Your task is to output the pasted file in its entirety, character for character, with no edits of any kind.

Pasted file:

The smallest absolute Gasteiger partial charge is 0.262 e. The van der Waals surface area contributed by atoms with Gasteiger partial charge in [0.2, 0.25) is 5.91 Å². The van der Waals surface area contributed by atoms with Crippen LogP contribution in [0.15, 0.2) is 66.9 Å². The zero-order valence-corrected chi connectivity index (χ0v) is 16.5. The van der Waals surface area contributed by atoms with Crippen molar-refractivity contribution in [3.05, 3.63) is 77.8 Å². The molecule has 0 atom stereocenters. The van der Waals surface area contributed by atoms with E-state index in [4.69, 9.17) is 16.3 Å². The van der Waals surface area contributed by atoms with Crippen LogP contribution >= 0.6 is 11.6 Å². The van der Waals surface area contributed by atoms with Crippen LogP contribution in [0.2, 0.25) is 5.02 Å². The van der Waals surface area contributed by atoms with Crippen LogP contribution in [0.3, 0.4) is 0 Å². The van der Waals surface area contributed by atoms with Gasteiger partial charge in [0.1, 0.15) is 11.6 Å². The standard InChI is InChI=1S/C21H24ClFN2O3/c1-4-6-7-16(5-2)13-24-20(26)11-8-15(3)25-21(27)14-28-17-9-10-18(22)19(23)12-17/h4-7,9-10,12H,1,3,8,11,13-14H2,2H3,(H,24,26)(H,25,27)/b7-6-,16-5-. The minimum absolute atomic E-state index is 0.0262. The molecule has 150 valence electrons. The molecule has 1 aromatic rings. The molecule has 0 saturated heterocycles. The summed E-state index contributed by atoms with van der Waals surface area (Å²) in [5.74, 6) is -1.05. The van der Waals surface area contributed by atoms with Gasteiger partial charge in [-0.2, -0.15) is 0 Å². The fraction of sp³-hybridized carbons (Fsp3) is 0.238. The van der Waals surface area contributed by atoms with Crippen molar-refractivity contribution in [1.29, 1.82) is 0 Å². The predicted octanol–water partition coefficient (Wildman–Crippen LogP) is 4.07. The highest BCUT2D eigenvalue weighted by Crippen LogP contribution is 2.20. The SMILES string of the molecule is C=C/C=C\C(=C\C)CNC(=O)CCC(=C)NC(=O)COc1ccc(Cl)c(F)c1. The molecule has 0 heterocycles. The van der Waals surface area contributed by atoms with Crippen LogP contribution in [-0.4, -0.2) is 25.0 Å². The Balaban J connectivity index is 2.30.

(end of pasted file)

The smallest absolute Gasteiger partial charge is 0.262 e. The van der Waals surface area contributed by atoms with Gasteiger partial charge in [0.2, 0.25) is 5.91 Å². The van der Waals surface area contributed by atoms with Crippen LogP contribution in [0.15, 0.2) is 66.9 Å². The zero-order valence-corrected chi connectivity index (χ0v) is 16.5. The van der Waals surface area contributed by atoms with Crippen molar-refractivity contribution in [3.05, 3.63) is 77.8 Å². The molecule has 0 atom stereocenters. The van der Waals surface area contributed by atoms with E-state index in [4.69, 9.17) is 16.3 Å². The van der Waals surface area contributed by atoms with Crippen LogP contribution >= 0.6 is 11.6 Å². The van der Waals surface area contributed by atoms with Crippen LogP contribution in [0.2, 0.25) is 5.02 Å². The van der Waals surface area contributed by atoms with Crippen LogP contribution in [0.3, 0.4) is 0 Å². The van der Waals surface area contributed by atoms with Gasteiger partial charge in [0.1, 0.15) is 11.6 Å². The standard InChI is InChI=1S/C21H24ClFN2O3/c1-4-6-7-16(5-2)13-24-20(26)11-8-15(3)25-21(27)14-28-17-9-10-18(22)19(23)12-17/h4-7,9-10,12H,1,3,8,11,13-14H2,2H3,(H,24,26)(H,25,27)/b7-6-,16-5-. The minimum absolute atomic E-state index is 0.0262. The molecule has 150 valence electrons. The molecule has 1 aromatic rings. The molecule has 0 saturated heterocycles. The summed E-state index contributed by atoms with van der Waals surface area (Å²) in [5.74, 6) is -1.05. The van der Waals surface area contributed by atoms with Gasteiger partial charge in [-0.2, -0.15) is 0 Å². The fraction of sp³-hybridized carbons (Fsp3) is 0.238. The van der Waals surface area contributed by atoms with Crippen molar-refractivity contribution in [1.29, 1.82) is 0 Å². The predicted octanol–water partition coefficient (Wildman–Crippen LogP) is 4.07. The highest BCUT2D eigenvalue weighted by Crippen LogP contribution is 2.20. The SMILES string of the molecule is C=C/C=C\C(=C\C)CNC(=O)CCC(=C)NC(=O)COc1ccc(Cl)c(F)c1. The molecule has 0 heterocycles. The van der Waals surface area contributed by atoms with Crippen LogP contribution in [-0.4, -0.2) is 25.0 Å². The Balaban J connectivity index is 2.30.